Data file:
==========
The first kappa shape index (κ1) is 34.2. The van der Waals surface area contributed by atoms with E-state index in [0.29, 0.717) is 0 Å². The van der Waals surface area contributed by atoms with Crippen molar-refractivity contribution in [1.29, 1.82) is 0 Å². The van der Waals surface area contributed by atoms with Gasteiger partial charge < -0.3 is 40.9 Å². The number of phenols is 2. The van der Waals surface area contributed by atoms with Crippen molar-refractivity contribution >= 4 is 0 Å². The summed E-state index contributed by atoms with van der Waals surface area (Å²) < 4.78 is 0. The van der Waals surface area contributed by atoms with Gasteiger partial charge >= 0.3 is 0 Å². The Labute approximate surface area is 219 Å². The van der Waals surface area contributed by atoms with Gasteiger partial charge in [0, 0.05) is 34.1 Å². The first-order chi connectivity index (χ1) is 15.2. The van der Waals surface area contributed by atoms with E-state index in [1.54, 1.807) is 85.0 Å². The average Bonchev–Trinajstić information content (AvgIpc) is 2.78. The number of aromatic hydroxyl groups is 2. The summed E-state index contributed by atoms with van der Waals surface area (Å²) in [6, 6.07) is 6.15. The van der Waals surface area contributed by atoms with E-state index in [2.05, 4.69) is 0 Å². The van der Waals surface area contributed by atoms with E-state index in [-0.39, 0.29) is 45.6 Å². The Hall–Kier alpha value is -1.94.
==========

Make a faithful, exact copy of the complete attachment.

The first kappa shape index (κ1) is 34.2. The van der Waals surface area contributed by atoms with E-state index in [0.29, 0.717) is 0 Å². The van der Waals surface area contributed by atoms with Crippen molar-refractivity contribution in [1.29, 1.82) is 0 Å². The van der Waals surface area contributed by atoms with Gasteiger partial charge < -0.3 is 40.9 Å². The number of phenols is 2. The van der Waals surface area contributed by atoms with Crippen molar-refractivity contribution >= 4 is 0 Å². The summed E-state index contributed by atoms with van der Waals surface area (Å²) < 4.78 is 0. The van der Waals surface area contributed by atoms with Gasteiger partial charge >= 0.3 is 0 Å². The Labute approximate surface area is 219 Å². The van der Waals surface area contributed by atoms with Gasteiger partial charge in [0, 0.05) is 34.1 Å². The first-order chi connectivity index (χ1) is 15.2. The van der Waals surface area contributed by atoms with E-state index in [1.54, 1.807) is 85.0 Å². The average Bonchev–Trinajstić information content (AvgIpc) is 2.78. The number of aromatic hydroxyl groups is 2. The summed E-state index contributed by atoms with van der Waals surface area (Å²) in [6, 6.07) is 6.15. The van der Waals surface area contributed by atoms with E-state index in [2.05, 4.69) is 0 Å². The van der Waals surface area contributed by atoms with E-state index in [-0.39, 0.29) is 45.6 Å². The Hall–Kier alpha value is -1.94.